As the ongoing soap opera between China and Tesla continues - with the Chinese government looking as though it may be less-than-amused with boy wonder "visionary in chief" Elon Musk of late - it appears that Tesla may also be working to separate its ties from the Chinese government.
The company has paid back $614 million in loans that it took out for the Shanghai Gigafactory, according to Tesmanian, citing the company's recently filed 10-Q.
Tesla's 10-Q stated:
"In April 2021, we fully repaid the $614 million in aggregate principal of our secured term loan facility in connection with the construction of Gigafactory Shanghai (the“ Fixed Asset Facility ”) and the facility was terminated."
The company also noted that it no longer had access to $758 from a fixed asset facility as a result:
"After the termination, the $758 million of unused commitment under the Fixed Asset Facility included in the debt and finance lease table as of March 31, 2021 above was no longer available."
Recall, the loans was part of a whirlwind of variables that all mysteriously went Tesla's way when the automaker sought to get up and running, extremely quickly, in the world's largest auto market. Tesla was able to ascertain financing, land and staff to build the Gigafactory with blistering turnaround time when the company made the decision to build in China.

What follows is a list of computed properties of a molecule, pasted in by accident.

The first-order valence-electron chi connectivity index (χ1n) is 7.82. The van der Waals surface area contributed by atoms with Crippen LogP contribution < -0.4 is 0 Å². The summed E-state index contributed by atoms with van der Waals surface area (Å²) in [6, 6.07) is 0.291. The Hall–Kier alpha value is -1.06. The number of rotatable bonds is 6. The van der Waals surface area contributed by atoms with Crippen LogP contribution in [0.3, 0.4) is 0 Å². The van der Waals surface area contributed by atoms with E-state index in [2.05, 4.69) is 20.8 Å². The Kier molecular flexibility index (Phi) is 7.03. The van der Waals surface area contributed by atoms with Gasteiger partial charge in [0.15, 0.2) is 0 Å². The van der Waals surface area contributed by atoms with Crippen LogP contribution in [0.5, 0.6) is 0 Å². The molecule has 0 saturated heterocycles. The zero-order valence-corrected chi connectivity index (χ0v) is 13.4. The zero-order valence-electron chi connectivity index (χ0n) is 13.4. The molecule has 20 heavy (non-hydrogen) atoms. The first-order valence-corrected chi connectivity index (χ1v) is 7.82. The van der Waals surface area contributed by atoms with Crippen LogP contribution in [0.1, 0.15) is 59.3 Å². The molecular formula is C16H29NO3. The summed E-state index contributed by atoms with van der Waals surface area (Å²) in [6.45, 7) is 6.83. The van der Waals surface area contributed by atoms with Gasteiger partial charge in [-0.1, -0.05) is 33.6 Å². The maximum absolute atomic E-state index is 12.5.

The quick turnarounds and China's willingness to help finance the project raised numerous eyebrows at the time, including ours.
Recall, back in April 2020, we were one of the first to ask if Musk risked becoming a Chinese asset. We raised pointed questions about Musk's cozy relationship with the Chinese government - before their relationship started to fall apart - more than a year ago.
Recently we've covered the China risk to Tesla's business in our piece suggesting that Elon Musk's Chinese fairy tale could eventually come to an end. We noted how in late April 2021, Chinese state media is now suggesting that the automaker's sales could be "doomed" in the country.
Funny how that works, isn't it?